Deliver Us from Evil (2014) / Horror-Thriller
MPAA Rated: R for bloody violence, grisly images, terror throughout, and language
Running Time: 118 min.
Cast: Eric Bana, Edgar Ramirez, Joel McHale, Olivia Munn, Sean Harris, Olivia Horton, Lulu Wilson, Chris Coy
Director: Scott Derrickson
Screenplay: Scott Derrickson, Paul Harris Boardman (based on the book. "Beware the Night", by Ralph Sarchie and Lisa Collier Cool)
Review published July 4, 2014
Scott Derrickson, who put himself on the horror-movie director map with The Exorcism of Emily Rose, takes up the subject of demons and the possessed again with Deliver Us from Evil, which mixes in elements of the police procedural genre and delivers far less positive results. The film is inspired by (read, only tangentially based upon), "Beware the Night" (a much better title), the memoirs of former NYPD detective Ralph Sarchie, who claims to have encountered evidence of the supernatural while on the beat patrolling the streets of the Bronx.
In the film, Eric Bana (Lone Survivor, Closed Circuit) plays the aforementioned Sgt. Sarchie, a policeman who has grown increasingly disheartened by the wicked acts he sees men do for little apparent reason - a feeling exacerbated by the "radar" (a la "Spidey sense") he possesses that clues him in with visual and auditory stimuli to help him hone in on the evildoers. While investigating the latest rash of truly disturbing incidents that seem to have a weird connection to events that happened in the Iraq war three years before, Sarchie ends up joining forces with a rather unique, undercover Jesuit priest named Father Mendoza (Ramirez, The Counselor), who thinks there's more of a spiritual explanation to the crimes involved than mental illness. The closer Sarchie gets to the origin of the unspeakable evil, the more danger he exposes himself and his family to.
Derrickson draws out a particularly dark and foreboding look at New York City, which captures the seedy, slum-ridden areas infested with rats, roaches and flies to give a sense of unease and nausea as we watch Sarchie stumble through darkened alleys and dank apartments in search of clues to bolster his case. This is a dark film, not just in tone, but most of the film is dimly lit by artificial lighting, especially in the tenser moments in which the proximity to evil snuffs out the light as our protagonists are stuck in claustrophobic places with seemingly no way out. The creepiness is helped along from its sound design, which ups the eeriness factor for those who enjoy atmospheric horror punctuated by (fairly predictable) jump-scares.
But the atmosphere, along with decent chemistry between Bana (adopting a passable New York accent) and Ramirez, provides one of the few interesting things about what is otherwise a dismally repugnant and interminably dull horror excursion. At its core, the film is ostensibly about a policeman whose witnessing of evil has shaken his faith, and a priest who shows him that the championing of good can win him back. What it ends up being is another 'jack-in-the-box' horror film (not coincidentally, the film eventually features a jack-in-the-box for a scare), in which the police detectives investigate a series of progressively creepier places while the atmosphere gets spookier, the lights get dimmer, and the quietest moment is punctuated by a completely unnecessary jump-scare, usually involving a loud and snarling animal (a lion, a house cat, a bear, oh my!).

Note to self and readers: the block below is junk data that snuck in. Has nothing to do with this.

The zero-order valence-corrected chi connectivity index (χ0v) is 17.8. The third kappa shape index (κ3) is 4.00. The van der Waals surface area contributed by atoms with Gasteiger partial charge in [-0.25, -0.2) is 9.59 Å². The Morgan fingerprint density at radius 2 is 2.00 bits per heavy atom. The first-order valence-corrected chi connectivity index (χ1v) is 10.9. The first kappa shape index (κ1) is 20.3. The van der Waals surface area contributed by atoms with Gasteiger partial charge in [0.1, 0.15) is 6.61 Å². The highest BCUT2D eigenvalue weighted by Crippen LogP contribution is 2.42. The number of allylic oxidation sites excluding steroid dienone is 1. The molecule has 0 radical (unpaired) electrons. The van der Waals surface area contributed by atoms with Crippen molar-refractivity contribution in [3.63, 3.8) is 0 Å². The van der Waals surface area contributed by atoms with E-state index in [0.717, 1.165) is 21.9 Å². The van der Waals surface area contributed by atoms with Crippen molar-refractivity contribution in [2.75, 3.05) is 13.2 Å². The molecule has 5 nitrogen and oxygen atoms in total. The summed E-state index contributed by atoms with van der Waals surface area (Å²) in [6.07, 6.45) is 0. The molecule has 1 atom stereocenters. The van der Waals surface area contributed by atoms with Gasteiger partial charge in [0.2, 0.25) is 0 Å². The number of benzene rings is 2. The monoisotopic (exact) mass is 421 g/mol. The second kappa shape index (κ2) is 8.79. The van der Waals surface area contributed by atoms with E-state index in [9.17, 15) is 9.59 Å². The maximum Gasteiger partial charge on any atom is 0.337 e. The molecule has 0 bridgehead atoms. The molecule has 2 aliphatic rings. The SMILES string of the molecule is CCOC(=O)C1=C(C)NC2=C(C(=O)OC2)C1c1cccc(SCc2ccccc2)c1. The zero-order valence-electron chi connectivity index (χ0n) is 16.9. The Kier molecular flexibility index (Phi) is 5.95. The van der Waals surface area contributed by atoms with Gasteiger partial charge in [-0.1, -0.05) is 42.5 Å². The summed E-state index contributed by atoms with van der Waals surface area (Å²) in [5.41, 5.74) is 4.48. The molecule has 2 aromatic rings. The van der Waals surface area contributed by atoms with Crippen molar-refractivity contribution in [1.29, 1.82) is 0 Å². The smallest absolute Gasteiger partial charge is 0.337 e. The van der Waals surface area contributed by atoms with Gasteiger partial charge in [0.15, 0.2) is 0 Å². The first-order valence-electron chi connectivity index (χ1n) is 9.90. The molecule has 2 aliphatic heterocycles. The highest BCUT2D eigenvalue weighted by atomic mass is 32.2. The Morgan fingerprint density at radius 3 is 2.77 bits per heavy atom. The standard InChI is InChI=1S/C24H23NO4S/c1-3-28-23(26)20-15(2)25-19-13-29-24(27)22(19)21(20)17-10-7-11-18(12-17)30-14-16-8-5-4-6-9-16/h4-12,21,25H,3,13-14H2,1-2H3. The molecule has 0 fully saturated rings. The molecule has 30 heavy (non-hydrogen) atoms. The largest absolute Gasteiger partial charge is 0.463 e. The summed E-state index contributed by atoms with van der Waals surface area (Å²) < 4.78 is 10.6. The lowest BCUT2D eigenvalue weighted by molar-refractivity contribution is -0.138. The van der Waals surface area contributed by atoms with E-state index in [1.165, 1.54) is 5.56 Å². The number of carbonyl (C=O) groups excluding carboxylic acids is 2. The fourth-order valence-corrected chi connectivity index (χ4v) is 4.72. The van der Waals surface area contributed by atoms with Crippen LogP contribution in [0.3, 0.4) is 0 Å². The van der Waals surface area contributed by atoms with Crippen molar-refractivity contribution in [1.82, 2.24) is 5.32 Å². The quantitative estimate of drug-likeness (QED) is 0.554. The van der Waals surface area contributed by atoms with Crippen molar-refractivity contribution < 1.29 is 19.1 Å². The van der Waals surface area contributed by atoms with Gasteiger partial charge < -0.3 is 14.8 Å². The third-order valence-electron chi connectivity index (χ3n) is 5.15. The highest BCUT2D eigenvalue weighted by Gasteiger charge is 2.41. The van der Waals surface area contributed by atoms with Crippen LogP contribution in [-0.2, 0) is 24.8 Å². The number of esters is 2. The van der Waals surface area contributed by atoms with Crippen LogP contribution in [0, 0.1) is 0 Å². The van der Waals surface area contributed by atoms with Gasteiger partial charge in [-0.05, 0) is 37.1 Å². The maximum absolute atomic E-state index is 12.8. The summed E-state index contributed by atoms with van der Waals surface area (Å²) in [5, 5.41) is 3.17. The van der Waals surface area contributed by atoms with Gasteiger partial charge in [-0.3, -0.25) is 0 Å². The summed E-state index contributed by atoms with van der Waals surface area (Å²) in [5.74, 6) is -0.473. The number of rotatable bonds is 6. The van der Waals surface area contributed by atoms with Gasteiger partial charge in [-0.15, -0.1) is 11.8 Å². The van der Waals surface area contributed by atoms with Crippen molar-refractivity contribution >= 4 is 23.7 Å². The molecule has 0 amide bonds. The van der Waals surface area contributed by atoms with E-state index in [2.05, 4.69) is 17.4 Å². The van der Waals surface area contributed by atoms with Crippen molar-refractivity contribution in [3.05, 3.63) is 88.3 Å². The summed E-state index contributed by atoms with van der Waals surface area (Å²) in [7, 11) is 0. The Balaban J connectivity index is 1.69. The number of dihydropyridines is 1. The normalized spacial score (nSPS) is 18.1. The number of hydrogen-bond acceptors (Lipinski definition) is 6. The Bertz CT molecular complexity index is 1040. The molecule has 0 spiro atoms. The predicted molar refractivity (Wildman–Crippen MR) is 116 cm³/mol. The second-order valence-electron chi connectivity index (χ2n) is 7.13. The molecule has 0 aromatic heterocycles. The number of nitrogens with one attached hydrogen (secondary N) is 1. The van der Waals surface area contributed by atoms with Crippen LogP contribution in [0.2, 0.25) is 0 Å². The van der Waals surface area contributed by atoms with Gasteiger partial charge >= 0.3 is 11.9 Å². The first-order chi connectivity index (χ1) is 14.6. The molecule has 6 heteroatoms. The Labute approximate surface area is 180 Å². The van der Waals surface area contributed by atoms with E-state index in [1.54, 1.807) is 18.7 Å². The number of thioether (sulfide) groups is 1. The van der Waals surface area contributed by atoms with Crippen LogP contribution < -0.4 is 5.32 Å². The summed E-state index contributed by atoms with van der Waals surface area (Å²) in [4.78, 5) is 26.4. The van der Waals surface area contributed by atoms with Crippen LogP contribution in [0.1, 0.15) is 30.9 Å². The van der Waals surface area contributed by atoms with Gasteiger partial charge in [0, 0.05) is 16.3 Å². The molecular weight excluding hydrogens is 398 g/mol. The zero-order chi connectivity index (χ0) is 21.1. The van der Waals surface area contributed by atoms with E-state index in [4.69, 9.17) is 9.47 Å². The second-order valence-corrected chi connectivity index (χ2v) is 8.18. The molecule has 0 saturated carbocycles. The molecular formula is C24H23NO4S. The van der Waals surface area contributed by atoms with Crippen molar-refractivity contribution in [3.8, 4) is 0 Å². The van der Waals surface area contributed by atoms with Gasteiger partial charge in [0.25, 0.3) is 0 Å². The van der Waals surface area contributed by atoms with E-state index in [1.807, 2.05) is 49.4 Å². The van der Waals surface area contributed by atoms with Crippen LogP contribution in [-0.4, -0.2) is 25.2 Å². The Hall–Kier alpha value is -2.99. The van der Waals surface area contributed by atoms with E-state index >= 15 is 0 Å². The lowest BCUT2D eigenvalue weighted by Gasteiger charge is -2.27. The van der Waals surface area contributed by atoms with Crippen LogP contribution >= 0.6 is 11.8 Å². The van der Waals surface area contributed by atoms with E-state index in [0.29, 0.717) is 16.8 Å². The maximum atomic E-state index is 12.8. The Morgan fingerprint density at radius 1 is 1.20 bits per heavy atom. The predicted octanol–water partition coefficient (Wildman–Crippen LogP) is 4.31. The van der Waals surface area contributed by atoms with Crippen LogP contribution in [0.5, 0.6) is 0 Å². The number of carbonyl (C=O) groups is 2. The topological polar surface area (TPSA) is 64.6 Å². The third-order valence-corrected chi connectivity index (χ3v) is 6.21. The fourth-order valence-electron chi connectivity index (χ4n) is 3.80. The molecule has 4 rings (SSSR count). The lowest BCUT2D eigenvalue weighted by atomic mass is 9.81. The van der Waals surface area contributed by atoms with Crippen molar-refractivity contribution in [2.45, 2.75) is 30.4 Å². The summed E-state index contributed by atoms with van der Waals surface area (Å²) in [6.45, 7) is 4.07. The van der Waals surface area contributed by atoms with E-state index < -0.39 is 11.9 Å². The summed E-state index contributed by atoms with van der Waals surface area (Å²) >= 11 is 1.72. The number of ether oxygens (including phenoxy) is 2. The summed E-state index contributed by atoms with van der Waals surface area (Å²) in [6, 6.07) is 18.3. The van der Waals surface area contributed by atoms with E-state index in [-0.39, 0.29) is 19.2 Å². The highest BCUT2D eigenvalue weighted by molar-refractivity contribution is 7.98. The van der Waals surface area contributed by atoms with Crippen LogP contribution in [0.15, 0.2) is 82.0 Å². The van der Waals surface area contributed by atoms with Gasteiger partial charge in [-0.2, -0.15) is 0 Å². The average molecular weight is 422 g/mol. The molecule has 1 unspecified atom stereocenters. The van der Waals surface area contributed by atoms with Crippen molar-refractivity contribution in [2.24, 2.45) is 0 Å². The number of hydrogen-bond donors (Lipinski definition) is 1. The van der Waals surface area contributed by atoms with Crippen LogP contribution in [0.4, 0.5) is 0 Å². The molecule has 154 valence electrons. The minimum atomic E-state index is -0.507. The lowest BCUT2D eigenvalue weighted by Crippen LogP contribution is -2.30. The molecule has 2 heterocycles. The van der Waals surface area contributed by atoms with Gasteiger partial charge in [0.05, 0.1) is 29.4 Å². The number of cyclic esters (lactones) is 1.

The film is also grossly overlong at 118 minutes, with entire scenes coming to a near standstill as we see a lot of fiddling around with flashlights and close-ups of cockroach infestations for no other reason except to lull us into distraction. The climax also features what feels like the longest exorcism scene in movie history, very similar to others you've seen before, except with the bilingual tag-team reading of the standard script from both cop and priest (a symbol of Sarchie's return to his faith), while the lights flicker, the camera gets shakier, and the noise factor threatens to explode the theater speakers. Anything to keep you awake.
But the worst part of the film is the sheer lack of honest reactions among characters who are supposed to be based on real people. Sarchie reacts robotically to nearly all of the bizarre, supernatural events that play out around him, whether it's witnessing one of his pet fish get savagely attacked from all of the other fish in the tank, or whether he gets a chunk of his arm bitten out from a crazed (and likely possessed) woman he's foolishly decided to provoke through the bars of a jail cell, or whether he is told by his wife (Munn, Iron Man 2) that his daughter (Wilson, The Millers) is experiencing these terrors in her very own bedroom. Where is the acknowledgement? Where is the astonishment? Where is the shocking revelation that all of the beliefs Sarchie had come to conclude was a fiction is now forcing him into deciding what he truly believes? Why does the anguish, horror, and crippling fear never register on his face?
Deliver Us from Evil is a disappointment from the promising Derrickson, who appeared to be on a surge with 2/3 of a great horror film in Sinister and having impressed the folks at Marvel enough to allow him the reins of their upcoming Dr. Strange movie (coincidentally, this film features plenty of references to The Doors' "People Are Strange"). There's just too much talent, both in front of and behind the camera, to be satisfied with such a mostly joyless and, what's worse, mostly scare-less genre flick. At a boredom-inducing 2-hour slog, you'll be begging Deliver Us from Evil to deliver you to your too-long-in-coming freedom.
©2014 Vince Leo